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Let's take $SU(N)$ for an example. The Lagrangian is $$\mathcal{L}=-\frac{1}{4g_{YM}^2}F_{\mu\nu}F^{\mu\nu}.$$ We can define the t'Hooft coupling as $$\lambda=g_{YM}^2N.$$ Then the large-$N$ limit or the t'Hooft limit is: $$N\rightarrow\infty,\ \text{but with}\ \lambda\ \text{fixed}.$$ I can understand why such a strategy lead us to the topological $1/N$ expansion. But a very basic question emerges. In the large-$N$ limit, we shall have $g_{YM}\rightarrow 0$, then why dont we simply do the perturbative expansion of $g_{YM}$? Further, if in the large-N limit we always have $g_{YM}\rightarrow 0$, then does it mean that we can only handle weak coupling situation in the large-$N$ expansion?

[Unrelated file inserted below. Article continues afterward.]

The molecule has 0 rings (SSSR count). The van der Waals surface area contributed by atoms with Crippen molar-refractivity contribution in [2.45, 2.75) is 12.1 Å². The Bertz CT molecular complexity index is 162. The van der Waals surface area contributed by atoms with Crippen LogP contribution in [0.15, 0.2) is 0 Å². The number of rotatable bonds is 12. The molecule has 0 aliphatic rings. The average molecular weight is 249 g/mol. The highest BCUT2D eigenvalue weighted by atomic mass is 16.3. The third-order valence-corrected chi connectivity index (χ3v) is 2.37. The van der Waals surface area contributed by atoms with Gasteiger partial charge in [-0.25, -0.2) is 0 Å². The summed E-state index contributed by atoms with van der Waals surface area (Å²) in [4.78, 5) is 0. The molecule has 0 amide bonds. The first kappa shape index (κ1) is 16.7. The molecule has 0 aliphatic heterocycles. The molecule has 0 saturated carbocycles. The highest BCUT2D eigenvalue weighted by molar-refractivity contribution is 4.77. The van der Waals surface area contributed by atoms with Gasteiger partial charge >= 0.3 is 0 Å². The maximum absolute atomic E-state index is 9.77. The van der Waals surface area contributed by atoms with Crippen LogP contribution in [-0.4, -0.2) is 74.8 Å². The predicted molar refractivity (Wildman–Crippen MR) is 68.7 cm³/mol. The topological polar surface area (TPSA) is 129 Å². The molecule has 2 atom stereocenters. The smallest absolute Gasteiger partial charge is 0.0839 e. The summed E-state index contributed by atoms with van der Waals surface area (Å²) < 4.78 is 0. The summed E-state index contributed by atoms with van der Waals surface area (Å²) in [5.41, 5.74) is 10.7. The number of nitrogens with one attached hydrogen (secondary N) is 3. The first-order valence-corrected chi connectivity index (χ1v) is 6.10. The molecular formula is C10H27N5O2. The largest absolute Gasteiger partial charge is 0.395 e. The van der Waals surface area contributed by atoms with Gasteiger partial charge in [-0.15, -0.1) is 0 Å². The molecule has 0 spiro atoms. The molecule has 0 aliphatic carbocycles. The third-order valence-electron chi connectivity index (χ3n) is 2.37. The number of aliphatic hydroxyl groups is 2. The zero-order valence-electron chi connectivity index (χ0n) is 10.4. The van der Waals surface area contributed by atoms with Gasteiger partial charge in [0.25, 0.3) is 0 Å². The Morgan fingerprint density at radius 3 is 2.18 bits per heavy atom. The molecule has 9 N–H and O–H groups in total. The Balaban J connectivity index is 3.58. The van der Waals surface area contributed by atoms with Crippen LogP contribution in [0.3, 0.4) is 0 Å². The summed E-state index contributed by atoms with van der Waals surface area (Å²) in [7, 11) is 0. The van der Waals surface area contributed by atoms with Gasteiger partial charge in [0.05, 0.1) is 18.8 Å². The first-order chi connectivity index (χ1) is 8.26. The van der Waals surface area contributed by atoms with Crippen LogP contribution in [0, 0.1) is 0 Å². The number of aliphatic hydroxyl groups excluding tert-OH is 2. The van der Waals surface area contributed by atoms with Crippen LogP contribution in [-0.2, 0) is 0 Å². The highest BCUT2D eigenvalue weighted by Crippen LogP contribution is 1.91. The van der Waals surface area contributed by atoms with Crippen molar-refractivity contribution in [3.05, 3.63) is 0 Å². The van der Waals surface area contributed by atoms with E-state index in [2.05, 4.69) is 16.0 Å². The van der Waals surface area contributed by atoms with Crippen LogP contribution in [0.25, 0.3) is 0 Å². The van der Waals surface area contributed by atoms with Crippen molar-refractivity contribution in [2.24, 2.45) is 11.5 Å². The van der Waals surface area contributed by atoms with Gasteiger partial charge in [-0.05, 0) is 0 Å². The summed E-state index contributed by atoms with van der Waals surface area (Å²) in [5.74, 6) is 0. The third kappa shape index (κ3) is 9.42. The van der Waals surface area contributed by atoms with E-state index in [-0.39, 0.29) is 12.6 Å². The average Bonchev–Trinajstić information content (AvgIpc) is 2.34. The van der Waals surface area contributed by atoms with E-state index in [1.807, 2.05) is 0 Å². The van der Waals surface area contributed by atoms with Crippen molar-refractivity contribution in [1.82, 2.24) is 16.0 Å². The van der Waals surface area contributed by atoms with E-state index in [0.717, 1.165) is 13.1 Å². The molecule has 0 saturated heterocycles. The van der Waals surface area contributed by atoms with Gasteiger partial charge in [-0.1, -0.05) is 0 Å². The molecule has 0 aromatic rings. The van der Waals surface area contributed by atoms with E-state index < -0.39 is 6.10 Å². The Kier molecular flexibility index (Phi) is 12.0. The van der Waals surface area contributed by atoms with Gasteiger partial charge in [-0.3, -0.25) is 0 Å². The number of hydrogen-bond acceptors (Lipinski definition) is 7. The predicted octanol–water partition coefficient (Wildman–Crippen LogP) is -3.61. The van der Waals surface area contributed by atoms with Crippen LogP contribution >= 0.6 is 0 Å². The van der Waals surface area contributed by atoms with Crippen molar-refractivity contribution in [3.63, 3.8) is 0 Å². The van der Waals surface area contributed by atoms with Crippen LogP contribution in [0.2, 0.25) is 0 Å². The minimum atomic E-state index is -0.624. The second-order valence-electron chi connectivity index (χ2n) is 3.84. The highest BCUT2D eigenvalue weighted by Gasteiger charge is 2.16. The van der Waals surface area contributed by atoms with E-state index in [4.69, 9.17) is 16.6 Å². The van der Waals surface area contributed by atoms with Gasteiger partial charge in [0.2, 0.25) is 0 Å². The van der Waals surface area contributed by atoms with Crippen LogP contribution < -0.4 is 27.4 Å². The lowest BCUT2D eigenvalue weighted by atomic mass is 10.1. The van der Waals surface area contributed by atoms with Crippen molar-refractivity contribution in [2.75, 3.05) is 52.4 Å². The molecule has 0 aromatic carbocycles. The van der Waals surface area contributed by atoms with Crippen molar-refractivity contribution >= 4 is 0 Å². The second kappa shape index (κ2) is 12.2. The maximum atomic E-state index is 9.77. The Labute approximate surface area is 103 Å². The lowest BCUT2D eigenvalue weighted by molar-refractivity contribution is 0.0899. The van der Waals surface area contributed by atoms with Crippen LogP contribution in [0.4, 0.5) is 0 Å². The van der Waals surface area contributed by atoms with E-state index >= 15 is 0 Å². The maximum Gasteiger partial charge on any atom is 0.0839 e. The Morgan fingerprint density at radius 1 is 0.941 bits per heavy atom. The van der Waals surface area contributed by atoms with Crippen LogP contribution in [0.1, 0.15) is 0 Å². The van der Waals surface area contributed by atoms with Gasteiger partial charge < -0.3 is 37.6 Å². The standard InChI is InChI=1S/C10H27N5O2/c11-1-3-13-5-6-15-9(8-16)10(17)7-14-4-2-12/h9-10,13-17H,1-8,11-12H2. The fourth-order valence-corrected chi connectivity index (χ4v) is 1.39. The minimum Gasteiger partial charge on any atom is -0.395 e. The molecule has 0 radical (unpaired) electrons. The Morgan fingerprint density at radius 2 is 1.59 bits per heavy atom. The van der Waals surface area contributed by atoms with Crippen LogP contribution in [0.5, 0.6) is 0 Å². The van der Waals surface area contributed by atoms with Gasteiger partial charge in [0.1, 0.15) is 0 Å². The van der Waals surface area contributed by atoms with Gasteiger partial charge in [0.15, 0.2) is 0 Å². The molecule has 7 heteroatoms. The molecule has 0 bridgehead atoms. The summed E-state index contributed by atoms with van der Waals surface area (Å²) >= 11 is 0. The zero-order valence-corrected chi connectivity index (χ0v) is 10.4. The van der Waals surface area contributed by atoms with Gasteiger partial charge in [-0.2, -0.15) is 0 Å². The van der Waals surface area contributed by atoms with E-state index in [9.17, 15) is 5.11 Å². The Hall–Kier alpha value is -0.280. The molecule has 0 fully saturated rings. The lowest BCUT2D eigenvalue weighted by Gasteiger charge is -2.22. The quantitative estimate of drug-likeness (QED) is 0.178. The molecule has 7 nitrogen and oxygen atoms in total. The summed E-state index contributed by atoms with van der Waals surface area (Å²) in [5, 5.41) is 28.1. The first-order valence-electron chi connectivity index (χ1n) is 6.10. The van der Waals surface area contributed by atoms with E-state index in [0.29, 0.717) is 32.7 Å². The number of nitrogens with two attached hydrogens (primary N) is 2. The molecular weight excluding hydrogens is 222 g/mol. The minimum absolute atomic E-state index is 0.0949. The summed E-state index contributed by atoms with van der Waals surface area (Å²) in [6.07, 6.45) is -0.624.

I think there is something I missed here. Since if the large-$N$ limit can only handle the weak coupling situation, then it will be useless. In contrast, it seems to be very useful in the literature, especially when we talk about strong coupling phenomena such as the colour confinement.

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It is true that in the 't Hooft limit the individual contributions of the Feynman diagrams at order $n$ are going down by factors of $g^{2n}$. But remember that the number of Feynman diagrams at that order is scaling as $N^n$ (due to the growing number of color indices). Hence, the effective contributions scale according to the 't Hooft parameter $g^2N$.

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